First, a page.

Peter J. Pronovost, MD, PhD
Dept. of Anaesthesiology & Critical Care Medicine
Johns Hopkins University Baltimore, USA
Christine A. Goeschel, RN, MPA, MPS
Keystone Centre for Patient Safety and Quality Michigan Health and
Hospital Association Lansing, USA
Funding provided by the Agency for Healthcare Research and Quality (AHRQ), grant no. 1UC1HS14246
A novel collaborative model to improve ICU care was implemented in 127 ICUs in the state of Michigan. Interventions were used to improve culture of the working environment, and eliminate blood stream infections in >80% of ICUs.
The need for dramatic improvements in healthcare quality and patient safety is widely recognized. Global healthcare stakeholders including academic researchers, regulators, purchasers, payers, hospitals, health systems and consumers have taken the message posed by the Institute of Medicine reports To Err is Human (1999) and Crossing the Quality Chasm (Institute of Medicine 2001) seriously. This message made the 98,000 lives lost annually in US hospitals from preventable errors a public issue. A new challenge has risen in the wake of these reports: how can we assess whether, using valid measures, our efforts are actually improving quality and safety? (Pronovost et al. 2006)
Quality and safety researchers at the Johns Hopkins University, the MHA-Keystone Centre for Patient Safety and Quality and 127 Michigan intensive care units have taken on this challenge and made wide-scale improvements using a novel collaborative model (Pronovost, Goeschel 2005). In this project, participants were given interventions to improve safety and a safety scorecard to track their progress. Participating ICUs can now state that they are safer than they were when the project started two years ago. To state with confidence that they are safer now, teams worked to answer the following questions:
M How often do we harm patients?
M How often do we do what we should?
M How often do we learn from our defects?
M How well do we improve culture?
Answering these questions created a safety scorecard that addresses two related components: (1) generic measures that are not rates (qualitative), apply throughout a health system, and focus on learning from mistakes and improving culture (Pronovost et al. 2005a); and (2) discipline specific measures that are rate based (quantitative) and focus on ensuring we do what we should do and eliminate harm (Pronovost et al. 2006).
To support teams we provided evidence-based measures, standardized data collection tools and performance reports, dedicated project web space, weekly recorded conference calls, consistent encouragement and individual coaching upon request.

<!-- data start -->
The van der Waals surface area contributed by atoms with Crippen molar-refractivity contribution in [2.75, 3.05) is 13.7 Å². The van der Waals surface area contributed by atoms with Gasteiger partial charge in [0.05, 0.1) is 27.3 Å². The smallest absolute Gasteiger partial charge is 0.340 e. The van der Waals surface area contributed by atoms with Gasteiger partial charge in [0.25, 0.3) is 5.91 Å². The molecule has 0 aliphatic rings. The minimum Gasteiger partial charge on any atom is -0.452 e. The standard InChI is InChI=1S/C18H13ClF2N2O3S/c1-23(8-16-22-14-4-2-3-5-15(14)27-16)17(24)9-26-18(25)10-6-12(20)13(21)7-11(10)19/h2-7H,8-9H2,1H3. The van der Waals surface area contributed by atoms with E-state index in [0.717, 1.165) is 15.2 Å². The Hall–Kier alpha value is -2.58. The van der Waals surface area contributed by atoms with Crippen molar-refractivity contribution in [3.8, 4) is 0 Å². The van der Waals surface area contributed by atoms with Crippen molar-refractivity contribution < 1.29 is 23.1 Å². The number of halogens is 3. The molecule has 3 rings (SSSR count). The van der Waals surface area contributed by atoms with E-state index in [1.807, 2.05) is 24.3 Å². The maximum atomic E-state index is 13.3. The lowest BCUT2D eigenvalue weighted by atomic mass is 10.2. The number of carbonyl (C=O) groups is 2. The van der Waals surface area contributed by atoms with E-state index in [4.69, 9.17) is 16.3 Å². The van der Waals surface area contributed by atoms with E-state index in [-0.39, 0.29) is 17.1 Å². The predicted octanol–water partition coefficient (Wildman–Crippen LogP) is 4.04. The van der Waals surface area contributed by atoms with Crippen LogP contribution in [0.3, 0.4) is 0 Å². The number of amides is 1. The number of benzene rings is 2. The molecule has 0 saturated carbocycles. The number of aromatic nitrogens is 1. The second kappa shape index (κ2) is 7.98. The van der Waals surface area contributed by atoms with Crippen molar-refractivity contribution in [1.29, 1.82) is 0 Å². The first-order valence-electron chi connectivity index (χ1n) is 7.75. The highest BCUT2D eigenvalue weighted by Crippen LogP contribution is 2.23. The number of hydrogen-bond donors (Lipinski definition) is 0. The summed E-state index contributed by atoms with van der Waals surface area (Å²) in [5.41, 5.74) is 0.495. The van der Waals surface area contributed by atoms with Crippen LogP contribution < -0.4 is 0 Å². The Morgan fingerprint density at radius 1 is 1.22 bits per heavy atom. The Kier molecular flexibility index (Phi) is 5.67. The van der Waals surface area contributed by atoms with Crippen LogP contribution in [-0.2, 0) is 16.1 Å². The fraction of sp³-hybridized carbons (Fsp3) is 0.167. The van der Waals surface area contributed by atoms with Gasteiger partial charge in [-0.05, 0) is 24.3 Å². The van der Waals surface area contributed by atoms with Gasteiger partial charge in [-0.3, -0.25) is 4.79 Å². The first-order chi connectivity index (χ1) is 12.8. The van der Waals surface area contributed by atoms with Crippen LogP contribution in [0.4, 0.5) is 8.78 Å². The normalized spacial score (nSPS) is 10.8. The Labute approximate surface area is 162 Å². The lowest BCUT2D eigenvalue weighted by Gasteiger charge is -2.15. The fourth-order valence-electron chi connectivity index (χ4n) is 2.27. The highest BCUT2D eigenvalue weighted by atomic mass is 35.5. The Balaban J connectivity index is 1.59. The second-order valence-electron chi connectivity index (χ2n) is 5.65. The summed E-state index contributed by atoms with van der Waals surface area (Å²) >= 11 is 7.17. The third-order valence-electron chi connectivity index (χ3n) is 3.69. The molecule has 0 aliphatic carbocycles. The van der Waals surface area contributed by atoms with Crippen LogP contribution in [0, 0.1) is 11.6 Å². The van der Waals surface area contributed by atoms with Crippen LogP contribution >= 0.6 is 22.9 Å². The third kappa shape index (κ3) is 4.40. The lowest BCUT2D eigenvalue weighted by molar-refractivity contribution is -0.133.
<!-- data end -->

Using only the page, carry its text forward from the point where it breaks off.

Beyond long distance sharing, biannual workshops allowed teams and Hopkins faculty to work side-by-side as colleagues. As project leaders, we periodically sent letters to hospital CEOs providing them with progress reports and asking for specific executive assistance. Ninety percent of teams routinely participated in conference calls. Nearly 100% of the 127 teams attended the biannual workshops and participant evaluations averaged 4.5 on a 5.0 scale. Teams are increasingly cognizant of their power to change the way care is delivered, to improve patient outcomes, and to enhance unit culture. Administrative leaders have started speaking firsthand about infection rates, safety issues, and the renewed sense of satisfaction that is permeating their ICUs. Variation in achievement spans the demographic mix of participants, and sharing what works and does not work is universally valued.
During the first nine months of data collection, the entire state moved from the 50th percentile in the country in catheter related blood stream infections (CR-BSI) and ventilator associated pneumonia (VAP) to the 10th. Indeed, over 80% of participating teams eliminated CRBSI; VAP data is still being analyzed. In addition, culture improved throughout Michigan ICUs.
Lessons Learnt and Next Steps
The clinical and cultural improvements achieved by Michigan teams are important and we believe replicable. Importantly, this study provides significant new insights regarding how to measure and improve patient safety and how to run a large scale improvement collaborative. However, the resources needed, and clinical, measurement and management expertise required for this collaborative exceed the capacity of any single organization.
We learned several lessons; first, package educational materials as specific interventions or behaviours. For example, we converted the 100-page guideline for preventing CR-BSI into 5 interventions; wash hands, use barrier precautions, clean skin with chlorhexidine, unnecessary lines and avoid femoral site (Berenholtz et al. 2004). Second, efforts to improve culture should accompany efforts to improve specific outcomes (Pronovost et al. 2005b). Third, valid measures and data management, like any clinical research project, are imperative. Such measures are uncommon in quality improvement projects. Beyond the immediate results, this project has been important in creating a virtual learning community across participating ICUs, the hospital association and the research team. The partnership in Michigan continues and lessons learnt have been applied to implement an improved program in New Jersey and Rhode Island.